“When Mom first started to feel unwell we thought her arthritis in her knee was playing her up. Then one Friday evening she told me she’d been shivering and just couldn’t get warm. By Sunday she had a tremble in her right foot and she was crying – our Mom never cried – and she said to me: ‘Debbie, I know something’s not right.’
From there it all seemed to happen so quickly – the trips to the hospital, the blood tests and the CT scan. Initially they thought Mom might have suffered a stroke but the scan showed that wasn’t what was causing her symptoms. Then came our first bolt out of the blue: it was a brain tumour. Next was the biopsy and the biggest shock of all: it was cancerous, aggressive and Mom’s condition was terminal. I just couldn’t take it all in, I was scared and unable to accept the reality of what lay ahead of us.
Mom was to have 10 sessions of radiotherapy and her wish was to have palliative care. She lived in Washwood Heath so, at just over two miles from home, John Taylor was our local hospice. Her GP made the referral and quickly we received a call from a clinical nurse specialist asking how we were doing and how they could help.
Our contact with the hospice started with regular phone calls and the occasional visit just to check in and see how we were doing. And that’s all we needed at that stage in our journey – someone to listen and to give us advice and guidance if we needed it. But a few months later Mom’s back began to hurt, her walking started to fail and she was in and out of hospital. John Taylor Hospice teams were now working behind the scenes to step up Mom’s support at home. They got a hospital bed for her living room, prescribed new medication and the nurses came to visit more frequently, helping me with things like turning Mom over in bed.
I’d been living with Mom for nearly six months now, having packed a bag and left my home to stay by her side on that Sunday evening when she broke down in tears. Bob, my husband and partner of 20 years, was always on hand to help too. Mom adored him and he was my rock. Along with my sister and her grandson, our family was everything to her – and she was everything to us.
When the Hospice at Home Team came to visit for the first time they did an assessment and talked through everything with us. While Mom rested, I sat in the garden with one of the nurses and she asked me how I was. All of these emotions just came rushing out and I admitted, probably for the first time, that I was in dire straits. She listened and then said: ‘Debbie, we’re always here for you too. First and foremost, we want you to spend time with your Mom as her daughter, not as her carer’. This touched my heart more than I can express. Being a carer for a loved one can change the dynamic of your relationship. I wasn’t looking after myself and had lost a lot of weight. The hospice team recognised I was struggling, they understood and they genuinely wanted to help.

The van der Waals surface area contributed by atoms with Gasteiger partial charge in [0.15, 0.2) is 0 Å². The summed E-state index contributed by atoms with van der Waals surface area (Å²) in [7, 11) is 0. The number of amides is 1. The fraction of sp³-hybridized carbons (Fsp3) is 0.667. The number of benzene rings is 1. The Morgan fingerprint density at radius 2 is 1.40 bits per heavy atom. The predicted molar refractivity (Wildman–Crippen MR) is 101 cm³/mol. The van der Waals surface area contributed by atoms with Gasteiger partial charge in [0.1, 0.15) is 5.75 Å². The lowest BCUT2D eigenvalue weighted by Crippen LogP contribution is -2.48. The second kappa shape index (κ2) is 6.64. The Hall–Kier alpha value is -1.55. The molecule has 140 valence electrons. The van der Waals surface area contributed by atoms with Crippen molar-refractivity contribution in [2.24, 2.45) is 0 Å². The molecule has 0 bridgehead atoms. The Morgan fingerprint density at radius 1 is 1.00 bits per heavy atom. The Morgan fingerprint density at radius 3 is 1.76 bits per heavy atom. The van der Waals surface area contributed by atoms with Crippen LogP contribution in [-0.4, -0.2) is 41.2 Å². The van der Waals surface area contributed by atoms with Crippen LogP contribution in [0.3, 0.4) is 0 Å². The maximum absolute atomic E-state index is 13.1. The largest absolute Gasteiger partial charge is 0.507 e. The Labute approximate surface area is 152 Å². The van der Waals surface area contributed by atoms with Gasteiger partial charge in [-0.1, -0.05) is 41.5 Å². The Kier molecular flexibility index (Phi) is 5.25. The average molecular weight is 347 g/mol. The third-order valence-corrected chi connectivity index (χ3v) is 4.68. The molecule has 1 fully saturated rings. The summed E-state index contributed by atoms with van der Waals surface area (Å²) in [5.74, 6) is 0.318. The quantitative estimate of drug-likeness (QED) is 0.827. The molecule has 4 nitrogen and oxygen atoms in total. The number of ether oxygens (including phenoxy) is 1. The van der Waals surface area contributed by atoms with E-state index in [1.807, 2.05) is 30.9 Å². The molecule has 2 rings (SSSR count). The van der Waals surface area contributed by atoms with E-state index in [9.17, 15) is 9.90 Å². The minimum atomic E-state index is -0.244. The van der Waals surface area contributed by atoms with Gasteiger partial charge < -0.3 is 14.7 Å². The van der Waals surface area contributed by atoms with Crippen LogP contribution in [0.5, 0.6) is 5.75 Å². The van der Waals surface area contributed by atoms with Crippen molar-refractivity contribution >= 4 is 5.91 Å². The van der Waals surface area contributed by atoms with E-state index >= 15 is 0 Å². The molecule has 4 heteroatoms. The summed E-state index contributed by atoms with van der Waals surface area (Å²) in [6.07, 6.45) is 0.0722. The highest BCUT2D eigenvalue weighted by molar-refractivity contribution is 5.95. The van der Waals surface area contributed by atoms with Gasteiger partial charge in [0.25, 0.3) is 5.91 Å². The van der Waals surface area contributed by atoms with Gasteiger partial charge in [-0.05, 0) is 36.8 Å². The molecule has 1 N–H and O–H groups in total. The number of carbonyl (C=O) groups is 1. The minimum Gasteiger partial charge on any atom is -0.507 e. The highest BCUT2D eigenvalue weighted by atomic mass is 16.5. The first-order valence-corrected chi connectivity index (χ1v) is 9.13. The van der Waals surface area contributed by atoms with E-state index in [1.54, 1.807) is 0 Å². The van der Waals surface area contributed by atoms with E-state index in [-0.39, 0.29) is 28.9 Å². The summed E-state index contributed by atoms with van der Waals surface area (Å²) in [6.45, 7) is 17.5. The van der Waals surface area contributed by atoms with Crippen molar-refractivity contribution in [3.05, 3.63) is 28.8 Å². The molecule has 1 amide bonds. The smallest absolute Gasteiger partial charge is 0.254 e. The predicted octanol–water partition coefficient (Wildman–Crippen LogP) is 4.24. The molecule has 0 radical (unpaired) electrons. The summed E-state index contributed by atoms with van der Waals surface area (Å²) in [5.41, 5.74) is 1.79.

The Hospice at Home Team visited us every day and the quality of the care they gave was immeasurable. Having been a home carer for most of her career, Mom had a real affinity with the staff helping to care for her and thought they were amazing. Their time, capacity for kindness, compassion and their emotional support really knew no limits.
Following Mom’s diagnosis I had been put in touch with the hospice’s Wellbeing Team for counselling – support that continued until very recently. The sessions gave me a safe space to cry, time for myself and they honestly were a lifeline.
My amazing Mom was 74 when she passed away at home on 4 July 2018. I can’t thank the hospice enough for everything they have done for us and I will always continue to support them in any way I can. They were a shining light in our time of darkness and the impact they made on our lives will never be forgotten.”